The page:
Nudibranch. The very word strikes terror into the hearts of sponges and anemones. Sadly, that very same word is mispronounced by humans, who don't realize its Greek roots: beta, rho, alpha, nu, chi, iota, alpha: brancia. What a heritage! Nudibranch means naked gills, and is pronounced with a hard "k" sound at the end of the word. Nudi-brank is how to say it. You knew the nudi part, now you know the rest of the story--branchia--with a k.
So much for English. Let's look at biology. These creatures are some of the most fascinating and intriguing life forms under the ocean's surface. They look like what they eat. You thought your child after a Burger King looked like catsup? You haven't seen anything. Protective coloration and camouflage are the rule among this group of molluscs. They have their food not only smeared on their face, it is literally and chemically inside and outside their body. Yellow nudibranchs are found on yellow sponges; imagine the rainbow, and you will have an idea of what these incredible sea slugs are all about. But underneath the vast waters of the ocean, colors don't show up! So here we have blue predator on blue prey, or yellow on yellow, and the fish (the next level up of carnivory) can't see it because below a few meters, colors disappear. The slug blends into its food, and is not munched off by the passing garibaldi or sheepshead.
To really understand nudibranchs (and their relatives, prey, and life style) there is a lot to explain. Let me begin with some basics to set the scene properly. Scientists use a hierarchical classification system to organize all life forms. It is based on a sequence of categories:
This hierarchical system was originally developed by Carolus Linnaeus (with the 1758 publication of his Latin treatise, Systema Naturae); since then it has become modified and adjusted to meet the demands of modern evolutionary biology.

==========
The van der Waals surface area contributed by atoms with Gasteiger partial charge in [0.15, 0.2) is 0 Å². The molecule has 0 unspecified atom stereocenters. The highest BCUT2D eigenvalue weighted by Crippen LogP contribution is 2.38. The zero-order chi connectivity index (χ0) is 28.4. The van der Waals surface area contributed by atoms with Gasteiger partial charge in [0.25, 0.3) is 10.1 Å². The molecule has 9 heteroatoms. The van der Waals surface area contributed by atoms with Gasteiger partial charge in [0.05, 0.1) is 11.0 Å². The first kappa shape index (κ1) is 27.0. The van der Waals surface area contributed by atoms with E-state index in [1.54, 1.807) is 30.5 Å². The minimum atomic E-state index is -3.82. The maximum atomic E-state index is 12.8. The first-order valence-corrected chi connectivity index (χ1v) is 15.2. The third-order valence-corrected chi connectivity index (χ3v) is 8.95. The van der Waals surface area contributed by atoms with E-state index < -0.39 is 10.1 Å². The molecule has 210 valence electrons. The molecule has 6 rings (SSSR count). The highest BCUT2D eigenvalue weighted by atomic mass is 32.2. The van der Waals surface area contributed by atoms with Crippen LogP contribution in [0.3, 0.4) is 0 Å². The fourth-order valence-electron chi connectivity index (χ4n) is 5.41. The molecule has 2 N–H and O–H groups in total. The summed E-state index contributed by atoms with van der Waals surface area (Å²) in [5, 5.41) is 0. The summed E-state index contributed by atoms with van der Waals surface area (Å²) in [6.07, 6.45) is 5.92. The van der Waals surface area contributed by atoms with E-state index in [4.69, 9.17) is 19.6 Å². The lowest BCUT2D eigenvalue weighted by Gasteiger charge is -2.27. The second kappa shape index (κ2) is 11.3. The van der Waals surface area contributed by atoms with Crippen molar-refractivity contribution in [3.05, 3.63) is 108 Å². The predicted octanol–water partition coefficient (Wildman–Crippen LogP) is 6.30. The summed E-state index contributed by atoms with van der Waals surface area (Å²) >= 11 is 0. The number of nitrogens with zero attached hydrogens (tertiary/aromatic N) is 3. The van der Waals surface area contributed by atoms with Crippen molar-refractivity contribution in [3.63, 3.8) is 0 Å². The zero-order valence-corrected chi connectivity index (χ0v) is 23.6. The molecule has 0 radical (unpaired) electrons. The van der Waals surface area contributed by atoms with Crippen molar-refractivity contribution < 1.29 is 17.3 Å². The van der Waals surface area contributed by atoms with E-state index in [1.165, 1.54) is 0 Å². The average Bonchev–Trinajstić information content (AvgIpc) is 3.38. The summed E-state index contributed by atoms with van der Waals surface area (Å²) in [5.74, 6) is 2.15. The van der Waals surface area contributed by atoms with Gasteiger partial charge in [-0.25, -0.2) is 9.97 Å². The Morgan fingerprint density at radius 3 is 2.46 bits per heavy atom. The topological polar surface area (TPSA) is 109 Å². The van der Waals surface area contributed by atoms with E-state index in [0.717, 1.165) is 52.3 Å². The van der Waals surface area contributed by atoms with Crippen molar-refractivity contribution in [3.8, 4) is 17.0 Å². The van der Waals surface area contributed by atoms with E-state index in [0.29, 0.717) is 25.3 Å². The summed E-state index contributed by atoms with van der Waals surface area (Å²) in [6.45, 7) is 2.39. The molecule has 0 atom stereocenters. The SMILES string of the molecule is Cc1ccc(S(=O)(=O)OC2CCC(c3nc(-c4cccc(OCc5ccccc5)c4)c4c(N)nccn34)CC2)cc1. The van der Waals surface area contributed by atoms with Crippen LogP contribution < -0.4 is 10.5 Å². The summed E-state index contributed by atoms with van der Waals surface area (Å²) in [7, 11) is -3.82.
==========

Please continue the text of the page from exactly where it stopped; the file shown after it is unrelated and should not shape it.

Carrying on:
The lower the level shared in common between two organisms, the more closely they are related. The biological definition of a species (proposed by Ernst Mayr of Harvard University) emphasizes genetic interaction--a species is a group of organisms that breed with members of their own species, but not with members of other species. A genus (plural is genera) consists of a group of species that have evolved from a common ancestor. And so on up the hierarchical ranks. The species is the basic biological, ecological, and physiological unit. Chemicals that may cure human diseases need to be identified by the species from which they originated. We identify a species by its binomial scientific name, two words given this reproductive group and used by all scientists around the world. Common names change from French, Chinese, Spanish or English; but the Latinized scientific name is universal. People often complain, "Why do we have to use these complicated long names for animals?" The answer is quite simple--they are universal, understood worldwide, and properly identify the basic biological unit.
Animal phyla are uniquely different. Each has a certain "life style" that we can recognize and that helps us to understand their evolutionary relationship. The phylum Mollusca consists of a huge group of soft-bodied animals, usually with a shell, and having a characteristic gill shape, which is located inside a structure called the mantle cavity. Many molluscs also have a feeding apparatus called the radula.